Turkey says to produce F135 engines

Turkish defence industry company KaleKalip will produce F135 engines of the F35 Joint Strike Fighters, Turkey's state minister for foreign trade said.

Turkey says to produce F135 engines

Turkish defence industry company KaleKalip, a Kale Holding company, will produce F135 engines of the F35 Joint Strike Fighters, Turkey's state minister for foreign trade said.

F135 engine is being built by U.S. company United Technologies Corp (UTC), a Fortune 500 company, for the world's biggest fighter aircraft program. UTC is also the manufacturer of Sikorsky helicopters.

Zafer Caglayan, who met UTC executives during his visit to United States last week, said that the American company started talks with KaleKalip in 2009.

"They will sign a deal next week," Caglayan said.

"At first, KaleKalip will manufacture more than 90 percent of F135 engines, and later they will manufacture all of them," Caglayan said.

KaleKalip's engine plant will be the second engine manufacturer of Turkey after TEI, the manufacturer of engines for F-16 fighter jets.

KaleKalip and UTC will set up a joint venture, in which 51 percent will be owned by Kale. The deal will be signed between Kale and UTC division Pratt & Withney, a supplier of aircraft engines for the commercial, military, business jet and general aviation markets.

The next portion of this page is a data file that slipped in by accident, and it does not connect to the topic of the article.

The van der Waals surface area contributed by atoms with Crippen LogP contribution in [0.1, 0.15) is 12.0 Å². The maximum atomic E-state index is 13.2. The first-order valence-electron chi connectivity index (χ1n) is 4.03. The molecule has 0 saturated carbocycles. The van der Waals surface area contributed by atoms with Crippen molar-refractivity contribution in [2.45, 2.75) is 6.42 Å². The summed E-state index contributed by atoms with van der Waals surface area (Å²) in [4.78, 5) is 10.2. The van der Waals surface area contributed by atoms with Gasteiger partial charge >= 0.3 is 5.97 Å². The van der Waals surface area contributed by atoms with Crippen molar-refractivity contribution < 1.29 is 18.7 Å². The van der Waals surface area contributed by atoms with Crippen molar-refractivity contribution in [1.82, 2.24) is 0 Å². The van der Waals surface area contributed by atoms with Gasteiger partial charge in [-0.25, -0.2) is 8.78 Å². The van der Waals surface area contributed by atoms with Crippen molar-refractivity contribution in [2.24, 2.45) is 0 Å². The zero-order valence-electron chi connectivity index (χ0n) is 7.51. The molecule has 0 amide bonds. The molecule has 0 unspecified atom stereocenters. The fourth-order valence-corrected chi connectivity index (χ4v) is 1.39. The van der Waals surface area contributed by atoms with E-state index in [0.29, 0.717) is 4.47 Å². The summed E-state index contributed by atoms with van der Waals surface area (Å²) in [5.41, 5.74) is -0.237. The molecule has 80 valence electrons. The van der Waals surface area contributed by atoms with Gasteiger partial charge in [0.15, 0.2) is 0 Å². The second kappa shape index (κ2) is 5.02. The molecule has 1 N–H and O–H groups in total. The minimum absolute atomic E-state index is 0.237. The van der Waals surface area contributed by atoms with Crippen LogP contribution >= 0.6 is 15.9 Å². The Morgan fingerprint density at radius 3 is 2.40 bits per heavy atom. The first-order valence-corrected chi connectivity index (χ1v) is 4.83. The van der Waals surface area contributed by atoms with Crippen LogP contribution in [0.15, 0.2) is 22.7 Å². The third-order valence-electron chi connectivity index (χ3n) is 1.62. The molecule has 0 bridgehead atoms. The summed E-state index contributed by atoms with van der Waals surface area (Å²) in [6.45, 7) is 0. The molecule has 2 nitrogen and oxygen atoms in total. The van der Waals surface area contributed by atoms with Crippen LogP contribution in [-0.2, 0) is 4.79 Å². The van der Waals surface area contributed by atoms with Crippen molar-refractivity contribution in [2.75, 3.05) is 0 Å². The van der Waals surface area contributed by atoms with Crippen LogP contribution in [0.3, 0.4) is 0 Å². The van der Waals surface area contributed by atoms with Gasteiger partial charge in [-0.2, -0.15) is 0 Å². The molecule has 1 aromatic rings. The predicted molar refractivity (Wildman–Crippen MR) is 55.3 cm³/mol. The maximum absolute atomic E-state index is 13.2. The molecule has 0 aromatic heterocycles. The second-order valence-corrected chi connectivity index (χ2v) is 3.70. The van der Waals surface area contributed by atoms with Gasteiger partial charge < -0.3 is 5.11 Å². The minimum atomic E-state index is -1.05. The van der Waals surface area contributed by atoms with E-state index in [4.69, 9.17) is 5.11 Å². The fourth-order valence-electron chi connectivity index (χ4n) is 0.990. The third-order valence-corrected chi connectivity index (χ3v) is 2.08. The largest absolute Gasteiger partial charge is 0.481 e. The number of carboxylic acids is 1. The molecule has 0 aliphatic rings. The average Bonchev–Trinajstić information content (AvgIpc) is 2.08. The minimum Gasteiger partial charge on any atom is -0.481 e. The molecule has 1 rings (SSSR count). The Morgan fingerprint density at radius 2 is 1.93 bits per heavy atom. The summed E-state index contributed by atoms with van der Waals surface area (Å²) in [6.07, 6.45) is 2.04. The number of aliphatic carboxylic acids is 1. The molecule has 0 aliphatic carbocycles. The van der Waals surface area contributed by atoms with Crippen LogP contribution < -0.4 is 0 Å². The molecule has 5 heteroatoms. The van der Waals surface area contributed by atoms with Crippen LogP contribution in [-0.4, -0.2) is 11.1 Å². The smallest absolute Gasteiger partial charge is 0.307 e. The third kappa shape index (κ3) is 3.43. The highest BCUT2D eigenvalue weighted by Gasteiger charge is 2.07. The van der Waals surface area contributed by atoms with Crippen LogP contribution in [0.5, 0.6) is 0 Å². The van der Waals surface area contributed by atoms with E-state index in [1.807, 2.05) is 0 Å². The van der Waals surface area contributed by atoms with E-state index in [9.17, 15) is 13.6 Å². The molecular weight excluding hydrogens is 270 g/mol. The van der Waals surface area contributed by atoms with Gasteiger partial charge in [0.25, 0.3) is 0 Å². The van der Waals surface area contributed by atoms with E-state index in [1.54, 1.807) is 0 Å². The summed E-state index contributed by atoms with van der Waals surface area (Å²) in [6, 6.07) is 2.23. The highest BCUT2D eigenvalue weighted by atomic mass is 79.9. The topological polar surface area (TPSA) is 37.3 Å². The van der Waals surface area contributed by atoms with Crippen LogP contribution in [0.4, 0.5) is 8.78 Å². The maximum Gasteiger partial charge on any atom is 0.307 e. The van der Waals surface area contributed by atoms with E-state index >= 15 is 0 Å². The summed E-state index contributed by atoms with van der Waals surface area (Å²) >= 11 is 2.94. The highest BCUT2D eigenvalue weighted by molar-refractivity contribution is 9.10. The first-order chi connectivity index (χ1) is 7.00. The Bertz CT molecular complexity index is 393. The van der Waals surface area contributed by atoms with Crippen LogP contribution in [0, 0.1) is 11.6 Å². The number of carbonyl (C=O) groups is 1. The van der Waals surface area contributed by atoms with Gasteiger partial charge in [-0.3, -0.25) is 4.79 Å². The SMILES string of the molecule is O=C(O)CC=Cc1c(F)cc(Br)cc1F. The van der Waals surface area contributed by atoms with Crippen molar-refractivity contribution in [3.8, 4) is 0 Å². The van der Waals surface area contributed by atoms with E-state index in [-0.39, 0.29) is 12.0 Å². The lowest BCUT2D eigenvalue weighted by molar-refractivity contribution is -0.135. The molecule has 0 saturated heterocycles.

Caglayan said KaleKalip will launch a $50-million research and development program for the project.

"It will start production this year. A group of UTC officials will come to Turkey next week. The plant will probably be based in the Aegean Free Zone (in western Turkey),"
Caglayan said.

UTC has been working with KaleKalip and another Turkish company Alp Aviation in manufacturing of Sikorsky helicopters. The American company has plans to design and build an entire Sikorsky helicopter in Turkey for export purposes, Caglayan said.

"They have so far achieved an export of $80 million. Talks are under way for $1 million export a day," he said.

Pratt & Whitney and its joint venture partner, Turkish Airlines Technic, a subsidiary of Turkish Airlines (THY), also operate an engine overhaul facility in Istanbul's Sabiha Gokcen International Airport from which they expect an annual turnover of some $500 million, Caglayan added.


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Last Mod: 25 Temmuz 2010, 12:30
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